Duck duck dragon

SINGKIT - Doreen G. Yu - The Philippine Star

There’s this wonderful animated film on Netflix called “Duck Duck Goose.” I highly recommend it, especially for those who are familiar with Zhangjiajie, the inspiration for James Cameron’s Pandora in “Avatar,” and the old city of Fenghuang, both in Hunan province in China.

That got me thinking about ducks and geese – roasted of course, but also cooked in other delicious ways. My mother had this wonderful braised duck dish that was always a special treat, not just because it was absolutely yummy but because it was complicated and time-consuming to prepare, especially since my mother was not one for short cuts – everything was made from scratch, the proper way, not basta-basta.

About a month ago, when I started to plan my Lunar New Year’s Eve dinner (on Friday, Feb. 9), I thought of this dish from my childhood. I imagined a whole duck as the centerpiece of my table, a glistening deep dark brown (because of the mix of different soy sauces), surrounded by scallions (pre-fried), both braised to perfect tenderness, with a thick, savory/sweet sauce that can be ladled over steaming rice.

So I set about sourcing a duck that would not require six hours or more to tenderize – or even not at all, which was the case in a previous experiment. My niece managed to find a nice fat New Zealand duck at a store in Alabang, which could probably fit the bill. Next came the search for a pot big enough to put the duck in whole, not an easy task as it was a rather big and fat fowl.

Then I searched through my mother’s recipe notebooks – smudged ink, yellowed pages, many falling off their spiral binders. They were mostly written in Chinese, so I had Google translate help me along. She had several recipes for duck, but I couldn’t find the exact duck-and-scallion dish that I wanted. I looked through my Chinese cookbooks and searched online; there were lots of recipes, but none close to what I was looking for.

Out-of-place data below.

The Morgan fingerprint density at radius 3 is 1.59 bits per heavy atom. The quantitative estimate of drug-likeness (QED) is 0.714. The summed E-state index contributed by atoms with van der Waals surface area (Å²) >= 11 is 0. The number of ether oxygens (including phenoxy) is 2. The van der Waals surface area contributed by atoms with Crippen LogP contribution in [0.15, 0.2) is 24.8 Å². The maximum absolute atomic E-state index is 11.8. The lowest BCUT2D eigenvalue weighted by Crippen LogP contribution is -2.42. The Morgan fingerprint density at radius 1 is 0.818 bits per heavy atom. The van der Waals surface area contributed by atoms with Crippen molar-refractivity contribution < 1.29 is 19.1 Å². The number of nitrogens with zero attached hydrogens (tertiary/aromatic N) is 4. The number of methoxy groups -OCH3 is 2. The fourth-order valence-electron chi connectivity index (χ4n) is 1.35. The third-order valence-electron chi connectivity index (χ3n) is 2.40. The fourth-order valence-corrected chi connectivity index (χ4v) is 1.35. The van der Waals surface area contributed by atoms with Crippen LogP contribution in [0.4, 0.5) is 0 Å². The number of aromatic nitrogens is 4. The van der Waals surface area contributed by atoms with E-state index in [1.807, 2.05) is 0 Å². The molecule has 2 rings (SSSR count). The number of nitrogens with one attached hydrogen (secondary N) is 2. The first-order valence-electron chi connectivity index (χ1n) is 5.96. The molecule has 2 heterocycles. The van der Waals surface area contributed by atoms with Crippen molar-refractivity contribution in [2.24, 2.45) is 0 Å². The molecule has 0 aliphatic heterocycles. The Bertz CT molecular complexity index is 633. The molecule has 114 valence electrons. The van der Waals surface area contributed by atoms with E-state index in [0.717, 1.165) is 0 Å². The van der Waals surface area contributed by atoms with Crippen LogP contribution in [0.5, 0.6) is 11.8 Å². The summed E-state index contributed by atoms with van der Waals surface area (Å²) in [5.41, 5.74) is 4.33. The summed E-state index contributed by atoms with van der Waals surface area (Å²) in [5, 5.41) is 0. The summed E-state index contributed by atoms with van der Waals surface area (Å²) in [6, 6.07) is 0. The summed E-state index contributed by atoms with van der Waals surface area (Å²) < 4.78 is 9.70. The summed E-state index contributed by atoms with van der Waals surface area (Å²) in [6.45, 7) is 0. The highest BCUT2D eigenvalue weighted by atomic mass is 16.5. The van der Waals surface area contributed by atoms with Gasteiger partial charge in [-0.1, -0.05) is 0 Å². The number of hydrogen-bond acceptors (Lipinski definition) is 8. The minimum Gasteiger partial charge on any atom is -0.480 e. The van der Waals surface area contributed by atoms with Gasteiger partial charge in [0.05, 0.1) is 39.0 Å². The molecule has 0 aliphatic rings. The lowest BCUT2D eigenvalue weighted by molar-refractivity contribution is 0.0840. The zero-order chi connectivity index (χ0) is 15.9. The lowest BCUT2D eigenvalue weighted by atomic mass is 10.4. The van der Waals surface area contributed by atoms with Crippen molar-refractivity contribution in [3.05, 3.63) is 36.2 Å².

In the course of my online search I came across numerous entries on what and what not to eat at the New Year’s Eve dinner. There was general agreement that fowl should not be served, as it indicates good luck flying away (I have to wonder why bad luck doesn’t similarly fly away). That, plus my not finding the exact recipe and not getting a pot to fit the bird, I took as signs that perhaps I shouldn’t be having this delicious but possibly inauspicious dish on my dinner table. Perhaps too my mother wasn’t sure I could pull it off, and it would be really bad if my main meat dish turns out to be a bust.

So I’m left with what is not inauspicious, which seems to be pork. I asked my friend Judy, a fabulous cook, what she was serving. Sure enough, it was a braised pork belly. Ordinarily, this is a staple of many Chinese, especially Amoy, dinner tables. My Third Uncle had this – which we call tau-yiu-bah – with steamed rice at every meal (or so the family legend goes), ignoring whatever else was on the table in front of him. When there was a lauriat, he’d have his tau-yiu-bah and rice at home before going to the party. The fancy version of this is called dong po ruo, supposedly invented by a Song dynasty (960-1279) writer and statesman (a foodie too, for sure). The meat and its layers of fat are so tender it jiggles and literally melts in the mouth. But I digress; food certainly distracts.